PAUL STANLEY Talks Forthcoming Netflix KISS Biopic Focusing On The Band's Early Years - "I Think It's Too Big A Story To Try To Chronicle All Of It"

October 7, 2021, 3 weeks ago

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PAUL STANLEY Talks Forthcoming Netflix KISS Biopic Focusing On The Band's Early Years - "I Think It's Too Big A Story To Try To Chronicle All Of It"

Speaking with Ultimate Classic Rock, KISS frontman Paul Stanley discussed the band's End Of The Road tour and the forthcoming Netflix biopic, Shout It Out Loud, which will focus just on the band's first four years, through their breakthrough of the Alive! album.

Stanley "We weren't looking to document the band's history. I think it's too big a story to try to chronicle all of it. I think the dynamics of how it started and how it reached the boiling point and got that initial success are really engaging. There's loads of great stories afterwards, but that's the foundation that we built on. That's what made everything else possible, so that's the story to tell."

Stanley calls the film "a work in progress," with casting and other announcements expected before year's end.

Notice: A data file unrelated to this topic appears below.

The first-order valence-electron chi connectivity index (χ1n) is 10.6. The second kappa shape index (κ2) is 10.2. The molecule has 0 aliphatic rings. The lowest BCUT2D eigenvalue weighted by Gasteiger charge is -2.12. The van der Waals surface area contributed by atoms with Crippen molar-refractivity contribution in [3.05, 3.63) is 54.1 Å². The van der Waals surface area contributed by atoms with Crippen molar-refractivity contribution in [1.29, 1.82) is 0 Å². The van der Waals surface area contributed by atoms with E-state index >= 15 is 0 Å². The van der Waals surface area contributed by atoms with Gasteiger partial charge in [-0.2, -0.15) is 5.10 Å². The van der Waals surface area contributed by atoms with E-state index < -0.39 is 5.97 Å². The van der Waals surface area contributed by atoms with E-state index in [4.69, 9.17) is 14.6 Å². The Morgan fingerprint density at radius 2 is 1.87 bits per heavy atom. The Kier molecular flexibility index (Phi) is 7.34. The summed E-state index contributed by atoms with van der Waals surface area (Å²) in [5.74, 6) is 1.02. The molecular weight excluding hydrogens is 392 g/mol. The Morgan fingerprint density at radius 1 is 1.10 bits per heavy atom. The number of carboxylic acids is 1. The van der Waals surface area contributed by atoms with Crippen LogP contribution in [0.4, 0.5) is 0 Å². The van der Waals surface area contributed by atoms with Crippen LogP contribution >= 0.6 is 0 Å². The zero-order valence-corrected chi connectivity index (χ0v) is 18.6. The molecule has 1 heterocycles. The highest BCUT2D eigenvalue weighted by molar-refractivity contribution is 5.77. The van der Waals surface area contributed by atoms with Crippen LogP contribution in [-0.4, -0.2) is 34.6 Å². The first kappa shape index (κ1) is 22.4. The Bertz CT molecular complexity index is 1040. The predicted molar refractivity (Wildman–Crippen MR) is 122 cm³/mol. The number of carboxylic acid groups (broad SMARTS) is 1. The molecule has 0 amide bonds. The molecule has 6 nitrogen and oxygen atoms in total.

Read more here.

According to sources speaking with the press back in April, Netflix tied up a deal after a bidding battle for a film that will be directed by Joachim Rønning, the Norwegian filmmaker whose credits include Kon-Tiki, Maleficent: Mistress Of Evil and Pirates Of The Caribbean: Dead Men Tell No Tales. The script is written by Ole Sanders. Pic will be a co-production of Mark Canton’s Atmosphere Entertainment and Universal Music Group.

Shout It Out Loud will have close cooperation from bandleaders Gene Simmons and Paul Stanley. The band’s concert arena anthems will be a big part of this, but the film will focus on that duo going back to when they were two misfit kids from Queens who formed an unlikely friendship, starting KISS after enlisting guitarist Ace Frehley and drummer Peter Criss. Trying to set themselves apart from the ‘hair’ bands of the day, they accented their power chords and pyrotechnics with makeup. At heart, their formative story is in the vein of The Commitments, if that Irish soul band employed makeup and spiked heels.

Picture the fire-breathing, blood-dripping demonic and growly voiced bass player Simmons at the age of 12, when he was a Hasidic Orthodox Jew from Israel who found a new faith one fateful day while exiting the yeshiva. “I remember walking out onto the street, seeing this Spanish girl jumping rope across the street, and staring at her long black hair slapping against this great butt,” he once said. “It occurred to me this was better than religion. How could I get near that?”

Stanley, the lead singer with the jet-engine vocals, wasn’t always sex symbol material. “I was deaf in one ear, and had a slight deformity that made me look different,” Stanley said. “I was this short fat kid, and music became my salvation, a place to hide and dream. And when I played music, there were always girls around.”

Read more at Deadline.com.



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